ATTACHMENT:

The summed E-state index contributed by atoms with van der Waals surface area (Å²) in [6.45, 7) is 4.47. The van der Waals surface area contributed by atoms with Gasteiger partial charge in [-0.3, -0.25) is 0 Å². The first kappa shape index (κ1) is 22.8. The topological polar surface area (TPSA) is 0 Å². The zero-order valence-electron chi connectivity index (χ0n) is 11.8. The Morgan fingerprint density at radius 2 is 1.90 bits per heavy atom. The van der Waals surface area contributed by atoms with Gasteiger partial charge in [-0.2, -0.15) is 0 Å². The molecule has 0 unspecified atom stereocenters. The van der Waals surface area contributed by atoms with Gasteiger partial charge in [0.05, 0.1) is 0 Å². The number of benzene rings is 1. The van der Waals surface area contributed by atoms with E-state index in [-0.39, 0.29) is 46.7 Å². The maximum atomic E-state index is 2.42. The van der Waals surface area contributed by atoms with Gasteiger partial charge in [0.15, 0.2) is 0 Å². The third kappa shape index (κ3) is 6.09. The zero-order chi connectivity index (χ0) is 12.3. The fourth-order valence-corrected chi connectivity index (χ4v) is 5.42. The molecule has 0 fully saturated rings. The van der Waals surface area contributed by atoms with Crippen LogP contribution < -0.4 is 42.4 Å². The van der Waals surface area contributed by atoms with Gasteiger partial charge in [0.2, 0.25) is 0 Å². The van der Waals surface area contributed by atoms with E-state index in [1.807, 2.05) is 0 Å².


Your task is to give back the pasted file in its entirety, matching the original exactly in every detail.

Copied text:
The summed E-state index contributed by atoms with van der Waals surface area (Å²) in [6.45, 7) is 4.47. The van der Waals surface area contributed by atoms with Gasteiger partial charge in [-0.3, -0.25) is 0 Å². The first kappa shape index (κ1) is 22.8. The topological polar surface area (TPSA) is 0 Å². The zero-order valence-electron chi connectivity index (χ0n) is 11.8. The Morgan fingerprint density at radius 2 is 1.90 bits per heavy atom. The van der Waals surface area contributed by atoms with Gasteiger partial charge in [-0.2, -0.15) is 0 Å². The molecule has 0 unspecified atom stereocenters. The van der Waals surface area contributed by atoms with Gasteiger partial charge in [0.05, 0.1) is 0 Å². The number of benzene rings is 1. The van der Waals surface area contributed by atoms with E-state index in [-0.39, 0.29) is 46.7 Å². The maximum atomic E-state index is 2.42. The van der Waals surface area contributed by atoms with Gasteiger partial charge in [0.15, 0.2) is 0 Å². The third kappa shape index (κ3) is 6.09. The zero-order chi connectivity index (χ0) is 12.3. The fourth-order valence-corrected chi connectivity index (χ4v) is 5.42. The molecule has 0 fully saturated rings. The van der Waals surface area contributed by atoms with Crippen LogP contribution < -0.4 is 42.4 Å². The van der Waals surface area contributed by atoms with Gasteiger partial charge in [0.2, 0.25) is 0 Å². The van der Waals surface area contributed by atoms with E-state index in [1.807, 2.05) is 0 Å².